Did you receive your Annual Tax Statement? Property taxes going up?
Yep, we get it. Rising values means property taxes are on the rise as well.
In the short term, property taxes going up isn’t too painful, maybe a few hundred dollars here or there, but over time you could spend several thousand dollars extra on taxes that you could have saved instead. Here are some practical things you can do to help dispute your Property Tax Values.
We went and visited with the Tax Assessor’s office to learn more about how you can lower your property taxes. **Important note – Your Tax Value has NOTHING to do with what your home can sell for or what your home is actually worth, it only has to do with how much you will pay in property taxes, so it benefits you to protest your taxes every year or every other year at the least.
Here are some practical tips to help you lower and fight to keep your home’s value at bay.
- Review your Assessment – Every district has different ways of measuring property values. Some do it as a percentage of overall market value, others do replacement cost. Most taxing districts evaluate property values every two years, and on down markets rarely lower the property values without a protest from the homeowner. If recent sales in your neighborhood look to be equal or higher than your current property value, you should probably stop reading and be glad your value is lower than it should be. If your value is higher than you think it should be, continue reading for suggestions to help with your local tax authority. If you need help assessing the value of your home, you can fill out a quick home valuation to get your most accurate value.
- Look up Protest Process with your district – For reference we have linked a few popular local municipalities in Texas for ease. The form you are looking for is usually called “Notice of Protest”. We get requests for Dallas County, Collin County, Tarrant County, Denton County, Ellis County, Kaufman County, Hunt County, Parker County, Hood County, Travis County, Hays County, Burnet County, Comal County, and Harris County.
To protest your Taxes there are 3 different ways to go about it. They are in order of how we protest our own property taxes.
- Submit documentation and file online – We will cover below what you need to submit or bring in person to fight your property taxes. You will be able to wave your right to a “formal hearing” or you will be able to keep your option for a formal hearing with the assessor if you should choose. We usually DO NOT check the box to waive the formal hearing and leave our options open.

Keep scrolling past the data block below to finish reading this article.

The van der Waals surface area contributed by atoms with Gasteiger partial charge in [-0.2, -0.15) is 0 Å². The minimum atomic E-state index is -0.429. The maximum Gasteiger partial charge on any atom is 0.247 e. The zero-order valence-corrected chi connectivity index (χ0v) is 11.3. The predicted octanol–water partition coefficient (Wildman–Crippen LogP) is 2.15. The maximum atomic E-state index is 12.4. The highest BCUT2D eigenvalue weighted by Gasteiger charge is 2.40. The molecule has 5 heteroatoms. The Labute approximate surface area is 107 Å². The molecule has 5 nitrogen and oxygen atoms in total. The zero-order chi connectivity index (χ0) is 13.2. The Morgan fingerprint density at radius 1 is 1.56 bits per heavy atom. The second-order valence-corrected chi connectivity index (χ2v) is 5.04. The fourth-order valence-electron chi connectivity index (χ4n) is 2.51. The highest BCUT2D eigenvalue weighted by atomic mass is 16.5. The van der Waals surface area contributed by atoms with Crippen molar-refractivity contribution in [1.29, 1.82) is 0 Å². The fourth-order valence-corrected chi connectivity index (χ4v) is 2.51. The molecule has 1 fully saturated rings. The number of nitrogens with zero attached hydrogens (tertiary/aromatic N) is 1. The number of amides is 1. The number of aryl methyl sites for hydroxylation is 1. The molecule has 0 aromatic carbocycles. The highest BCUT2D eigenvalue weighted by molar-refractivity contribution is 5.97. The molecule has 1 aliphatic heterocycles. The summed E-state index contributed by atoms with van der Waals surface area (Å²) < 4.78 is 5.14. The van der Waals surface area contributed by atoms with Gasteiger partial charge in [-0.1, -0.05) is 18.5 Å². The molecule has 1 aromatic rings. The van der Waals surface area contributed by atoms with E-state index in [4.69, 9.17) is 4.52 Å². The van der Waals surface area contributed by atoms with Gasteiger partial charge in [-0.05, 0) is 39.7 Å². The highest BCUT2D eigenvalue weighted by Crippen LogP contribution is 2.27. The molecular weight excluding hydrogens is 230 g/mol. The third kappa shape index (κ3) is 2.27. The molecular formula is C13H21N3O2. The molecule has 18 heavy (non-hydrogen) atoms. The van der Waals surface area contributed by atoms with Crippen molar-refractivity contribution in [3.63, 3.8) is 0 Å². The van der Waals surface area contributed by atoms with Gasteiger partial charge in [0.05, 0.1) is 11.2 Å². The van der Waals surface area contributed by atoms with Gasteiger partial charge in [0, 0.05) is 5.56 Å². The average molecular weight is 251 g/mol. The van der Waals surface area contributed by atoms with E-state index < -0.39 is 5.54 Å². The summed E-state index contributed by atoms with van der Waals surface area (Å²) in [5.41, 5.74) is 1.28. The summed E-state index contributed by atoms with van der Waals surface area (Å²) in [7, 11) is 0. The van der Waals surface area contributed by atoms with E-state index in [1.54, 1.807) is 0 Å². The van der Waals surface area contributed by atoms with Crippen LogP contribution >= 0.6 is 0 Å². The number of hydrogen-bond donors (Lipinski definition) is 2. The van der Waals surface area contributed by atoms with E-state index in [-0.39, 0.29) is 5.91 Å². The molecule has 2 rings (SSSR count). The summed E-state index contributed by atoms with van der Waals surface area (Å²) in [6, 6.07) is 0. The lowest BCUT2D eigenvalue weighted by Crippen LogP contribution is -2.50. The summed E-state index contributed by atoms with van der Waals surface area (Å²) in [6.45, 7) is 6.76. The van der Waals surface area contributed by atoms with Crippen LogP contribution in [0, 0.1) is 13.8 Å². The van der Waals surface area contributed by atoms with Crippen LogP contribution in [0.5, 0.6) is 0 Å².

- Submit a protest via mail – To us, this is a more risky option as things can get lost in the mail. You also have to wait longer to get your formal hearing scheduled and if your mail gets lost, your hearing won’t happen, thus losing your right to fight your taxes for this calendar year.
- Go for an informal Tax Assessor meeting – Many districts accept walk in tax disputes prior to your official tax. The sooner you go after receiving your notice, the better. You can look up your Tax Assessor’s office at the links above to find your location for disputes.
- Wait and attend your Formal Tax Assessor’s meeting – After you file online, in person or via mail, you will have the option to attend a Formal Tax Assessor’s hearing. This hearing allows you to bring printed evidence of your property and state your case of why you believe your property is over valued.
When prepping for the Tax Assessor’s office, here is what to look for:
- Look up local home sales to see what your neighbors’ homes have sold for recently. In Texas, we are a non-disclosure state so you can usually see what homes have listed for and a “guess” on what they sold for. You can also request a custom valuation be completed by your local Realtor.
- Look up values of your neighbors at your online tax website and see if it compares to your home. Sometimes your home has been raised in value when your neighbors have not. If this is the case, we have seen people protest in the past by simply bringing in the values of the other homes on their street. You are going for a “value inequity” play if you see that your property is valued at higher than your neighbor’s home in similar condition, age and size is valued.
- Understand how your property is valued with the Tax Assessor – Properties with the Tax Assessor usually are graded as Excellent, Good, Fair and Poor. This is the one time that being the nicest home on the block isn’t something you want to brag about. See if you can get your property downgraded on condition so that when property values continue to go up, your property goes up via a smaller percentage than you would if you are at a higher property condition.
- Get a bid from a general contractor to show the work that would still be needed to get the home into upgraded or “sell ready” condition.
- Take pictures of things you still need to update in the home to help justify your value.
- Bring extra copies of everything you mean to present and realize that it’s always better to protest in person than online if possible so you can reason with the Appraisal Review Board.
If you have specific questions regarding your own Property Value, you can always reach out for help via Home@VanPoole.com or 214-267-9222.